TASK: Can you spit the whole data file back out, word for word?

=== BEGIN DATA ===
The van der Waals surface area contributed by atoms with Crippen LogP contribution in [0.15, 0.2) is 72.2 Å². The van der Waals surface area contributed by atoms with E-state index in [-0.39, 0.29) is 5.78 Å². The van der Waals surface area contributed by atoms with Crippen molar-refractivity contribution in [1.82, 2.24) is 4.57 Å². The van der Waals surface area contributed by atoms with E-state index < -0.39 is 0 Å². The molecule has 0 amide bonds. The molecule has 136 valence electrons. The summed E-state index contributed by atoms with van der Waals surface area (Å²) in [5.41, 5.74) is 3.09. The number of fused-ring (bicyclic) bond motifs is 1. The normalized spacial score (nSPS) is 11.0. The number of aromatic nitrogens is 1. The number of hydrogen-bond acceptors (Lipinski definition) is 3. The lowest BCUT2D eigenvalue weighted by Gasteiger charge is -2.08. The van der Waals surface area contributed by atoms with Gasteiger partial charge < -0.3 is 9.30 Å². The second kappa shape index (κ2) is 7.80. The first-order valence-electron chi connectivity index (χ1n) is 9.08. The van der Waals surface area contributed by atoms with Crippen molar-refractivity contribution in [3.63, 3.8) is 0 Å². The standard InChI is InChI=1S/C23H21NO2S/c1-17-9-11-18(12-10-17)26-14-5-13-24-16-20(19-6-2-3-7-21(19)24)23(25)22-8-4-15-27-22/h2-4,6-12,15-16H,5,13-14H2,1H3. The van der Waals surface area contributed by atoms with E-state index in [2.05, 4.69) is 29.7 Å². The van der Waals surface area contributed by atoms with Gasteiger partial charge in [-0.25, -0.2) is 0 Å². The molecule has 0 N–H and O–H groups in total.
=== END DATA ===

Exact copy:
The van der Waals surface area contributed by atoms with Crippen LogP contribution in [0.15, 0.2) is 72.2 Å². The van der Waals surface area contributed by atoms with E-state index in [-0.39, 0.29) is 5.78 Å². The van der Waals surface area contributed by atoms with Crippen molar-refractivity contribution in [1.82, 2.24) is 4.57 Å². The van der Waals surface area contributed by atoms with E-state index < -0.39 is 0 Å². The molecule has 0 amide bonds. The molecule has 136 valence electrons. The summed E-state index contributed by atoms with van der Waals surface area (Å²) in [5.41, 5.74) is 3.09. The number of fused-ring (bicyclic) bond motifs is 1. The normalized spacial score (nSPS) is 11.0. The number of aromatic nitrogens is 1. The number of hydrogen-bond acceptors (Lipinski definition) is 3. The lowest BCUT2D eigenvalue weighted by Gasteiger charge is -2.08. The van der Waals surface area contributed by atoms with Gasteiger partial charge < -0.3 is 9.30 Å². The second kappa shape index (κ2) is 7.80. The first-order valence-electron chi connectivity index (χ1n) is 9.08. The van der Waals surface area contributed by atoms with Crippen molar-refractivity contribution in [3.63, 3.8) is 0 Å². The standard InChI is InChI=1S/C23H21NO2S/c1-17-9-11-18(12-10-17)26-14-5-13-24-16-20(19-6-2-3-7-21(19)24)23(25)22-8-4-15-27-22/h2-4,6-12,15-16H,5,13-14H2,1H3. The van der Waals surface area contributed by atoms with E-state index in [2.05, 4.69) is 29.7 Å². The van der Waals surface area contributed by atoms with Gasteiger partial charge in [-0.25, -0.2) is 0 Å². The molecule has 0 N–H and O–H groups in total.